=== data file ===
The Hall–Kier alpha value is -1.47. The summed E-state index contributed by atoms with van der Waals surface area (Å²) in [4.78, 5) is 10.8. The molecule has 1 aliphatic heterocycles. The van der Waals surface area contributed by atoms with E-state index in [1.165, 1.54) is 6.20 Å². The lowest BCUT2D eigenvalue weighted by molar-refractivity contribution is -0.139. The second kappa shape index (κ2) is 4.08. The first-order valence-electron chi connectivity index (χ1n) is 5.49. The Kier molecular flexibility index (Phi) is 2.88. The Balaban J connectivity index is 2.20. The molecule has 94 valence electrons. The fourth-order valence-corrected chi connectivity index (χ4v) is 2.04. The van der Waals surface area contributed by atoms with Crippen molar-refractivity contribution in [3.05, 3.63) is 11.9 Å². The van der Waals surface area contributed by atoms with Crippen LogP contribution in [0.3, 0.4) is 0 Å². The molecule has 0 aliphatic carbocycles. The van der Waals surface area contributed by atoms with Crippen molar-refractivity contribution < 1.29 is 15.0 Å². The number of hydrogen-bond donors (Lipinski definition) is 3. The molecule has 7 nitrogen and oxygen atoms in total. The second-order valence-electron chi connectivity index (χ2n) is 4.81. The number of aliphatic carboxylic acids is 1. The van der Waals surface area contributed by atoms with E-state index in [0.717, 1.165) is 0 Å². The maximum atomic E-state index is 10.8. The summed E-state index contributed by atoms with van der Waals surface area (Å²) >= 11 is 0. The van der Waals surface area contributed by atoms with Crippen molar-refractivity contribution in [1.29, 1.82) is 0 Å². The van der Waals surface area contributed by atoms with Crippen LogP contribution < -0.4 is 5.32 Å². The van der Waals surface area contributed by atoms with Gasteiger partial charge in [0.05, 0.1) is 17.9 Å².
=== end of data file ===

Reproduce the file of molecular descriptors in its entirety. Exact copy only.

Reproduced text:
The Hall–Kier alpha value is -1.47. The summed E-state index contributed by atoms with van der Waals surface area (Å²) in [4.78, 5) is 10.8. The molecule has 1 aliphatic heterocycles. The van der Waals surface area contributed by atoms with E-state index in [1.165, 1.54) is 6.20 Å². The lowest BCUT2D eigenvalue weighted by molar-refractivity contribution is -0.139. The second kappa shape index (κ2) is 4.08. The first-order valence-electron chi connectivity index (χ1n) is 5.49. The Kier molecular flexibility index (Phi) is 2.88. The Balaban J connectivity index is 2.20. The molecule has 94 valence electrons. The fourth-order valence-corrected chi connectivity index (χ4v) is 2.04. The van der Waals surface area contributed by atoms with Crippen molar-refractivity contribution in [3.05, 3.63) is 11.9 Å². The van der Waals surface area contributed by atoms with Crippen LogP contribution in [0.3, 0.4) is 0 Å². The molecule has 0 aliphatic carbocycles. The van der Waals surface area contributed by atoms with Crippen molar-refractivity contribution < 1.29 is 15.0 Å². The number of hydrogen-bond donors (Lipinski definition) is 3. The molecule has 7 nitrogen and oxygen atoms in total. The second-order valence-electron chi connectivity index (χ2n) is 4.81. The number of aliphatic carboxylic acids is 1. The van der Waals surface area contributed by atoms with E-state index in [0.717, 1.165) is 0 Å². The maximum atomic E-state index is 10.8. The summed E-state index contributed by atoms with van der Waals surface area (Å²) >= 11 is 0. The van der Waals surface area contributed by atoms with Crippen molar-refractivity contribution in [1.29, 1.82) is 0 Å². The van der Waals surface area contributed by atoms with Crippen LogP contribution < -0.4 is 5.32 Å². The van der Waals surface area contributed by atoms with Gasteiger partial charge in [0.05, 0.1) is 17.9 Å².